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Joyce Rogina brought a unique perspective when she first came to the law as a second career back in 1994. As she herself acknowledges, the breadth of her experience—which has only increased since then—allows her to approach her work more holistically.
“I’m the attorney someone hires when they’re looking to view a deal in its legal and business totality because I’ve held virtually every possible seat at the negotiation table,” Rogina says.
Today, Rogina negotiates on behalf of Barnes & Noble Education (BNED), a leading solutions provider for the education industry. As vice president, chief privacy officer (CPO), and associate general counsel, Rogina leverages her expertise to lead key BNED initiatives around privacy and e-commerce. At the same time, she seeks to use her own professional journey to inspire other people who are navigating similarly nonlinear career paths.
The first in her family to attend college with the help of academic scholarships, Rogina was coding in COBOL and conducting published research on the early use of desktop computing in the workplace while studying computer applications and psychology at the University of Notre Dame in the early 80s. Despite her subsequent success in high-tech sales and business development at information technology pioneer Hewlett-Packard, she began to question her trajectory after seven years at the company.
“My ambition in my high school yearbook was to be a lawyer,” she says. “I realized that I didn’t want to wake up someday and regret not having tried.”
That realization pushed Rogina to apply for and attend law school at New York University. Over the next decade, she not only practiced at national law firm Lowenstein Sandler, but also cofounded a high-tech start-up company and served as a corporate counsel consultant at information provider LexisNexis—all positions that allowed her to use her JD degree. “I love closing technology deals,” she says. “That was where I found the sweet spot.”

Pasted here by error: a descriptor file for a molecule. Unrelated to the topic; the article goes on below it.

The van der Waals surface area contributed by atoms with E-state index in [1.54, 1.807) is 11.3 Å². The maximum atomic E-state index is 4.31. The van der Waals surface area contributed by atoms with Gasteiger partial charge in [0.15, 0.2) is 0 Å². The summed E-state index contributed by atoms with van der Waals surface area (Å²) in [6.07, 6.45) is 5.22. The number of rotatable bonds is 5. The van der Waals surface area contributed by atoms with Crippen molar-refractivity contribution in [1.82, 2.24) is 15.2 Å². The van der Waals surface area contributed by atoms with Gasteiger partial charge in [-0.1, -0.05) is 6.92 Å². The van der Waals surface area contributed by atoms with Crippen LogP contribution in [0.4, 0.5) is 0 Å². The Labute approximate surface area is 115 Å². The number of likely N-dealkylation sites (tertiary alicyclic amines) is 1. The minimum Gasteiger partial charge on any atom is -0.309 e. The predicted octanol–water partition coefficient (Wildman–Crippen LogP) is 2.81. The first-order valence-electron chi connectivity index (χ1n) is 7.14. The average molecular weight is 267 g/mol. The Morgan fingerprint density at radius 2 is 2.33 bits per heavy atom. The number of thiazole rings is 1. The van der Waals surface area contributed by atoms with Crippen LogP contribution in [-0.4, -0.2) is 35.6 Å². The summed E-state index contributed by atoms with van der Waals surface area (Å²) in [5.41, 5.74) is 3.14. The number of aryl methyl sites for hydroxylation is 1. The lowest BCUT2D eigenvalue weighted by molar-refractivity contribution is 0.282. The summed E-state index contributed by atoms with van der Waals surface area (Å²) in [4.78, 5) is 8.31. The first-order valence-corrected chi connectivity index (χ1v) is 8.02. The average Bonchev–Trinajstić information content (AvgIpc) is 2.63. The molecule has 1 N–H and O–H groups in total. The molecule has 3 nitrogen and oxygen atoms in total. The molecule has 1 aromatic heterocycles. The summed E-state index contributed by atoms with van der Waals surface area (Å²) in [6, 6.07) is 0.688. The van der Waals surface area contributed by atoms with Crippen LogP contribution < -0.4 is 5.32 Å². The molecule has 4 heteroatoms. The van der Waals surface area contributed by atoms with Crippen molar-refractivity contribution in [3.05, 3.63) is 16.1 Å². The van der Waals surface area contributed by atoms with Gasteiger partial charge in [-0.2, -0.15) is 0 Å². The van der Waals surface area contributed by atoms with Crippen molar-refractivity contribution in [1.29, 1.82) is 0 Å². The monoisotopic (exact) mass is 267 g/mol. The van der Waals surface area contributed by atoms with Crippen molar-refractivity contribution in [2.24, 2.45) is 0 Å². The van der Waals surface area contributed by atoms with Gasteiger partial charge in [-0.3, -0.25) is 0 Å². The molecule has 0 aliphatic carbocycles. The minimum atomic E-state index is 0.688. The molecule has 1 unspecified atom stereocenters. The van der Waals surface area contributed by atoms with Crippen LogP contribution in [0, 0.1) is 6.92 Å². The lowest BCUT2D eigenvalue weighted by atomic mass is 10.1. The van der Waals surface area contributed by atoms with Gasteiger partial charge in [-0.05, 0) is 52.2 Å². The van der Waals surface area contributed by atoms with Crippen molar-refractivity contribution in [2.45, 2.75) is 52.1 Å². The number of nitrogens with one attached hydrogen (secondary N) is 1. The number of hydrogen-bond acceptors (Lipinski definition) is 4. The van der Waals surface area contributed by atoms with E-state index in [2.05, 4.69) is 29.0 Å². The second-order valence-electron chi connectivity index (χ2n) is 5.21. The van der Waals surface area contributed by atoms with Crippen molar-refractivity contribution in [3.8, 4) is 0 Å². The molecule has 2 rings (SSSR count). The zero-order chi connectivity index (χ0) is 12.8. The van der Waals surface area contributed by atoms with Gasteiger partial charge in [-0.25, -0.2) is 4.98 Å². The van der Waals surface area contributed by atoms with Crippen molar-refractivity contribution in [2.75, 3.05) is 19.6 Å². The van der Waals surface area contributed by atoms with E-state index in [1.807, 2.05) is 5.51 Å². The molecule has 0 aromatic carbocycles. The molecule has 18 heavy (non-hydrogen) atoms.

Rogina continued to play to her strengths as a negotiator in legal and business roles at Verizon. She also evaluated new business opportunities for the company, which entered the education business at her suggestion. “I did the initial business case and helped stand up Verizon’s education business in near-record time by closing deals while embedded with the product team,” she confirms.
Her education focus at Verizon helped pave the way for Rogina to join BNED in January 2016. “As part of BNED’s ongoing digital transformation, I initially came in as the technology lawyer,” she explains.
Rogina’s skill set made her a natural fit for CPO, a title that she has held since 2019. “I work with a great BNED team to protect the personal information of all consumers, especially our students,” she says. In addition to aligning BNED’s privacy compliance program with ever-evolving state and federal privacy laws, she relies on technology to manage privacy concerns.
“Joyce is a visionary technology lawyer who relies on technology to do her job more effectively,” says Jerry Ferguson, a partner at the BakerHostetler Digital Assets and Data Management Practice Group. “Navigating compliance with modern privacy laws is a complex task, and Joyce has effectively deployed BakerHostetler’s IncuBaker legal technology consulting group to implement technological solutions that make life easier for her internal clients and better protect the rights of BNED customers.”
Furthermore, Rogina ensures that BNED’s e-commerce sites respect users’ privacy rights, such as when equipping students with education materials on the very first day of class without requiring the purchase of a physical textbook.
“BNED uses e-commerce to help fulfill our goals of accessibility, affordability, and student success,” she says. “And you can’t separate e-commerce from consumer privacy protection. They are inextricably entwined.”
Rogina also negotiates software-as-a-service contracts and other critical deals with the company’s technology partners.
While a formidable adversary as a leader at BNED, Rogina tries to operate from a place of gratitude and service—a leadership style that carries over into her broader commitment to her faith and giving back. She wants to empower people to forge their own paths, even if the dots making up their career might not seem to connect.
“I want people to understand more employers are valuing the experience of having multiple careers,” she says. “So many women in particular have nonlinear career paths, and I want to give them hope that the dots will connect.”
As her own nonlinear career path progresses, Rogina hopes that her efforts at BNED will reflect her values and her diverse areas of expertise. “My business experience makes me a much better lawyer because I’m focused on helping my clients meet their business objectives while mitigating risk,” she says. “At BNED, our objectives are to meet the evolving needs of the education system and to support this new generation of students.”
No matter her seat at the table, Rogina will see that those goals are met.